Rydges Melbourne /dev/world/2010
I have just returned from the 2010 /dev/world conference held at the Rydges in Melbourne. The event was a fantastic experience and offered me the chance to get a insight on a lot of what is happening in the Mac development community from some of the most talented developers in Australia. The event had over 20 guest speakers who spoke for a hour at a time over the two days. Three speeches were presented simultaneously offering a diverse amount of information for varying experience levels or different interests.
The three tracks offered were:
- Track 1 - Intensely IOS
- Track 2 - Mostly Mac
- Track 3 - Bigger Picture.
I decided not to stick with one particular track, as I believe was the case for most of the developers attending /dev/world/2010. I choose to attend a few different presentations to help me learn about technologies I have little to no experience with and other presentations to learn more about areas of work I have already studied or developed for.
Not primarily being a Mac user I also had a overall goal to learn what advantages OS X could offer me as a software and web developer. The day before /dev/world/2010 I attended a workshop ran by Daniel Woo, a lecturer and a developer with over 10 years of experience in programming on the Mac.
Using a Mac as a development tool for the first time soon brought to my attention how many shortcuts I have memorised under both Linux and Windows. After I got over the initial frustration of forgetting to use the command key which is placed further towards the centre of the keyboard I soon began to enjoy navigating my away around the Mac. The workshop focused on exposing us to the Cocoa framework using both Xcode and Interface Builder.
I found Xcode to be clean relatively easy to use, user friendly and very powerful. The tree view used for the displaying of project files works perfectly for projects using a MVC pattern which often involves many different files. The in built compile feature allows you to easily compile and run your code at the click of a button, a feature that is fairly run of the mill in most IDE's. The debugger was both helpful and easy to use and the inbuilt documentation for all of the Cocoa and Objective C classes made life easy when trying to find documentation new classes and methods.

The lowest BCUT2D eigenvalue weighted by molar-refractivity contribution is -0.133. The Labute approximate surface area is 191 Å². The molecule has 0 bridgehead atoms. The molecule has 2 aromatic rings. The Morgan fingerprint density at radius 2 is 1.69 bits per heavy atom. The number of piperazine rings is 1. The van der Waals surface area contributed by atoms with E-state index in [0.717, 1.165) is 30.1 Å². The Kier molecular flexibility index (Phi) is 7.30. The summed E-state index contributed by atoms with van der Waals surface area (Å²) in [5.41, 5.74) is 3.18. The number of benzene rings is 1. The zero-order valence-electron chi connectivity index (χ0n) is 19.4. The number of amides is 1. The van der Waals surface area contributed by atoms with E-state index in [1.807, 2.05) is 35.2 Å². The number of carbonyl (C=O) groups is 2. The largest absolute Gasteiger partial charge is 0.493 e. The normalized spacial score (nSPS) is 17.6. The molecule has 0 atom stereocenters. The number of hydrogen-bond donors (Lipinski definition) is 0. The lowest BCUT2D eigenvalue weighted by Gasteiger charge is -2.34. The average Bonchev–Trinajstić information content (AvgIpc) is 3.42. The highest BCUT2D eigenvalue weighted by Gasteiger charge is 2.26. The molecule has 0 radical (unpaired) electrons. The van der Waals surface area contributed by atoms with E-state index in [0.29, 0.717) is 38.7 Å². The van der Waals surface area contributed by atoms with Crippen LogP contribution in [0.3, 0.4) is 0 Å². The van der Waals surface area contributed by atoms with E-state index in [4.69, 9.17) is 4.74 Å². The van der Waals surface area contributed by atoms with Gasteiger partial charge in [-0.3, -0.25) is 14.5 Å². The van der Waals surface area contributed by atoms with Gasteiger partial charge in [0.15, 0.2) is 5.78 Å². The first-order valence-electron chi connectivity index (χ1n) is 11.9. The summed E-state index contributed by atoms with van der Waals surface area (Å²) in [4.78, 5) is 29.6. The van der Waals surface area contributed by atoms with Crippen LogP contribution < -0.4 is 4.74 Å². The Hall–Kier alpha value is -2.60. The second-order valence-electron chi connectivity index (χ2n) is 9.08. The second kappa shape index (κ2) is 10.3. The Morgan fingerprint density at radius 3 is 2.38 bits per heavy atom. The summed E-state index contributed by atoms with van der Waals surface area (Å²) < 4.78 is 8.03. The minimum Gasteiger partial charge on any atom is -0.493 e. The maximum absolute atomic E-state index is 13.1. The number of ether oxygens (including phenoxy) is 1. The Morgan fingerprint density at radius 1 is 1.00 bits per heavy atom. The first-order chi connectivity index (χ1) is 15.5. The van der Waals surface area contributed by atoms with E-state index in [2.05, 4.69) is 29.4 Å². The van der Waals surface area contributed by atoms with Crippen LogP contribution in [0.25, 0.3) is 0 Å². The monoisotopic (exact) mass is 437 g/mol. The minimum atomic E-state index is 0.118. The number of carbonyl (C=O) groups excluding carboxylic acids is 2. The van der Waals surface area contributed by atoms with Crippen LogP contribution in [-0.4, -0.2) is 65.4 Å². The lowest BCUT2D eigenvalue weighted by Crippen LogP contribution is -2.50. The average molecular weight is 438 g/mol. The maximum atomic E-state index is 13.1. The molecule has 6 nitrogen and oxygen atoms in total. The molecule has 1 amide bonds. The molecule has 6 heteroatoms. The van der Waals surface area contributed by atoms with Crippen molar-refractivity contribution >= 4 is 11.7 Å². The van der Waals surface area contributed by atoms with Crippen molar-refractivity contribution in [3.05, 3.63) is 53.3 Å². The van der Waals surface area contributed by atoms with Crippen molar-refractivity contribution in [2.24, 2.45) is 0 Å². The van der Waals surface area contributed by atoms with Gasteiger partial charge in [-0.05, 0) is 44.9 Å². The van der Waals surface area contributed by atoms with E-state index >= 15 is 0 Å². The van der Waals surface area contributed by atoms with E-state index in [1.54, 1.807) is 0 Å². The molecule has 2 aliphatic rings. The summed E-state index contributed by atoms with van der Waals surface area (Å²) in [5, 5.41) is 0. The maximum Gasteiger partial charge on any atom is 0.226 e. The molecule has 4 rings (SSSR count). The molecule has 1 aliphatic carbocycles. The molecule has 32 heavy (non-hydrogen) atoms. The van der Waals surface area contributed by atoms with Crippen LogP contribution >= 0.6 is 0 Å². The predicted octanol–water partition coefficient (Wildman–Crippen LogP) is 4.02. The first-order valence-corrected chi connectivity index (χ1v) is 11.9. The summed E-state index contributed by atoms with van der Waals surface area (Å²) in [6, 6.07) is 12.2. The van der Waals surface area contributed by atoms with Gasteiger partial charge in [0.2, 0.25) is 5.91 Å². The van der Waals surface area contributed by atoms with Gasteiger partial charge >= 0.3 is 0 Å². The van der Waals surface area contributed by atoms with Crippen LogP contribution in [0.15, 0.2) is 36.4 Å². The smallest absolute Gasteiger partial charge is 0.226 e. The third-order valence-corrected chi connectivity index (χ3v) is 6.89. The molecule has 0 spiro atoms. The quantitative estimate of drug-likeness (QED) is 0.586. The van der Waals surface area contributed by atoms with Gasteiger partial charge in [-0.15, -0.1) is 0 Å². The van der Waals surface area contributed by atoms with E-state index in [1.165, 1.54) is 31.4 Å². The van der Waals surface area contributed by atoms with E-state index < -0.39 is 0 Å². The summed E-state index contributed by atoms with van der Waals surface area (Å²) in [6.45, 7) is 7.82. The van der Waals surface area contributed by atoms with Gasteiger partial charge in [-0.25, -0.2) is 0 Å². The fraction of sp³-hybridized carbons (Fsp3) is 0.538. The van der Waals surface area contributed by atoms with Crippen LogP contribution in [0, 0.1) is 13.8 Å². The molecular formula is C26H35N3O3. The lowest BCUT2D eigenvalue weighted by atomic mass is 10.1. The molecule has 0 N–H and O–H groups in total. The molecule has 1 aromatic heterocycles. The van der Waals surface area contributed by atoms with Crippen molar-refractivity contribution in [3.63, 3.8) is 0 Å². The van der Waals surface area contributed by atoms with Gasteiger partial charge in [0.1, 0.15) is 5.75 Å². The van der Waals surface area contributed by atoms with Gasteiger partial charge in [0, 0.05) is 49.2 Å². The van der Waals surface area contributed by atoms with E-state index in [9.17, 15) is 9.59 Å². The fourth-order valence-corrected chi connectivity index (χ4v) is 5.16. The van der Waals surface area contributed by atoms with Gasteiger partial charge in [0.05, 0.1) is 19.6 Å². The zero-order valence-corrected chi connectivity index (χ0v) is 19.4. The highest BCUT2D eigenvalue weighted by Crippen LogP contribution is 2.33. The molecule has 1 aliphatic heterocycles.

My first time using Interface Builder and I must admit it took some getting used to. I'm still unsure if that was partly because I am also new to the OS X platform but finding menu's and trying to reopen windows was overly frustrating. IB is vastly complex with a wealth of options and settings that we never touched in the workshop. The fact that IB runs as a separate application to Xcode added a significant amount of overhead switching between windows and was not as friendly experience to which is offered in Visual Studio. When you first run IB it opens around 5 or 6 different frames which can soon use up all your desktop space. Something that I found awkward and I also noticed another more experienced Mac user having the same problem was attaching events to a controller. Depending on which direction the relationship needs to be between a property and a user interface element you need to ctrl click and drag a arrow between the controller and the UI element on your application. You needed both windows in view at the same time to perform the link and I found real estate on the Mac Book Pro a problem due to all of the other windows that IB had open, especially if your application GUI is fairly big.
I want to talk further about some of my experiences at /dev/world/2010. I will be posting individual posts relating to each of the talks I attended and my overall thought of both the subject and the presentation.
If you don't know what /dev/world is and your interested in learning more about Mac development with a interest in mobile devices you should definitely look it up. The event is organised by AUC, you must be part of a University that is a member of the AUC either as a staff member or student to attend these events.